Fee Increases to the Agency's Water Programs
The Commission adopted rules to increase the Consolidated Water Quality Fee, Public Health Service Fee, and Water Use Assessment Fee at the July 8, 2009 agenda meeting, and the rules took effect July 30, 2009. You may view copies of the rulemaking documents below.
- How to find out if you pay one of these fees
- How much will I need to pay?
- How the TCEQ determined the Consolidated Water Quality Fee amounts
- The Water Use Assessment Fee exemption: is it still in effect for those who pay a Consolidated Water Quality Fee for a wastewater permit?
- The new Public Health Service Fee structure
- Is TCEQ approval needed to adjust your utility rates based on a change in your fees?
- How to get more information on these fees
- 81st Legislative Session Activity Related to TCEQ Funding
- Why a fee increase?
If you hold a current individual wastewater permit on Sept. 1, you are subject to the Consolidated Water Quality Fee. An example of an account number for the Consolidated Water Quality Fee is 230xxxxx.
If you are a public water system of any type, including a community, transient noncommunity public water system, or a nontransient, noncommunity public water system, then you are subject to the Public Health Service Fee. An example of an account number for the Public Health Service Fee is 9xxxxxxx (a "9" followed by a 7-digit public water system ID number).
If you hold a water right and do not fall under one of the exemptions, then you are subject to the Water Use Assessment Fee. An example of an account number for the water use assessment fee is 06xxxxxR.
If you fall under one of the exemptions you will not receive a bill from the agency.
Exemptions are listed in Title 30, Texas Administrative Code, Section 21.3(c). Exemptions from the Water Use Assessment Fee include:
- municipal or industrial water rights directly associated with a facility that is assessed a Consolidated Water Quality Fee,
- agriculture (irrigation) water rights,
- non-priority hydroelectric water rights for a facility with a capacity of less than 2 megawatts, and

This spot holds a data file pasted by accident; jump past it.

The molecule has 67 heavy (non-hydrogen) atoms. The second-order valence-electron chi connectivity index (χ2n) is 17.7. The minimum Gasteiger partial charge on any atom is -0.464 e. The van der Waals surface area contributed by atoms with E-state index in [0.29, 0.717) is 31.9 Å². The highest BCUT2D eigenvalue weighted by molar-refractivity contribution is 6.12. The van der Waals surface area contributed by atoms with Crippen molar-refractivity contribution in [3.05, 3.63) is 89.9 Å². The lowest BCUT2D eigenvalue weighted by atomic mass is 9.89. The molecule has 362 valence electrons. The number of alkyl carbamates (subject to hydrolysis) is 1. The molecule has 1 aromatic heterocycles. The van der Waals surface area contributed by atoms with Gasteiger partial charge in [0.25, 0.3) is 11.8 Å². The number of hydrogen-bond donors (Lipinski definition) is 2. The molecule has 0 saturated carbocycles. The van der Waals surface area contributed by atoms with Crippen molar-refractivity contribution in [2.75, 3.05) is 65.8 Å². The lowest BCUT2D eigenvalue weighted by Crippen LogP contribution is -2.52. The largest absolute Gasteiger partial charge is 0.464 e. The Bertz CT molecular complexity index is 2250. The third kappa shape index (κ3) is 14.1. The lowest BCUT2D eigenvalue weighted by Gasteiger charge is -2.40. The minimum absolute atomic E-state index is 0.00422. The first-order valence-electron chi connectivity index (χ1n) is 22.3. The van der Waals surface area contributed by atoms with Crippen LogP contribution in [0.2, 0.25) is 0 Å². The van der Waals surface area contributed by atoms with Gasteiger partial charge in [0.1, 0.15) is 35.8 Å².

- consumptive authorization for less than 250 acre-feet.
Please refer to the full text of the current rule at the Secretary of State’s Web site.
If you received a bill for any of the three fees in 2008 you will probably be billed in 2009, as well.
Because of the potential for some variability between the data the fee payers use to calculate their fee rates and the information the agency has regarding each fee payer, the agency encourages you to contact us to discuss your particular fee assessment.
Any general revenue appropriation in addition to the changes in the cap will allow the agency to adjust rates so that the impact of the fees is spread more broadly across the group of fee payers.
For information about how to contact the TCEQ, see How to get more information on these fees.
The new rule increases rates and minimums for all the fees by a percentage across the board to generate the revenue at a level sufficient to support the agency's appropriations from Account 153. The rule also increases the multiplier from 1.00 to an amount up to a maximum of 1.75.
The 81st Legislature passed House Bill 1433 to increase the statutory cap set in the Texas Water Code for the Water Use Assessment Fee and the Consolidated Water Quality Fee from $75,000 to $100,000. That legislation also allows for annual adjustments based on the consumer price index up to a maximum amount of $150,000.
The Water Use Assessment Fee exemption: is it still in effect for those who pay a Consolidated Water Quality Fee for a wastewater permit?
Yes, that exemption is provided in the Texas Water Code and can only be changed by the Legislature.
|If you have...||Then you pay...|
|fewer than 25 connections||$100|
|between 25 and 160 connections||$175|
|more than 160 connections||up to $2.15 for each connection|
Note: Some differences exist for noncommunity and federal or state institutions.
Proposed fee increases became effective July 30, 2009. The payment cycle will remain the same—you will still have 30 days from the billing date to pay each fee.
Consolidated Water Quality Fee bills will be mailed in October.
Public Health Service Fee bills will be mailed in November.
Water Use Assessment Fee bills will be mailed in January.
Yes. The TCEQ may approve minor rate changes due to governmental requirements beyond a utility's control, such as these fee increases, based on 30 TAC 291.21(b)(2)(A)(iv).View the rulemaking documents for the rules adopted July 30, 2009:
Please e-mail or call us as listed below.
Consolidated Water Quality Fee
Public Health Services Fee
Water Use Assessment Fee
The amount of general revenue provided in the Appropriations Act to support the TCEQ's existing water-program activities for the 2010-11 biennium is equivalent to the amount appropriated in the previous biennium, $9.4 million per year.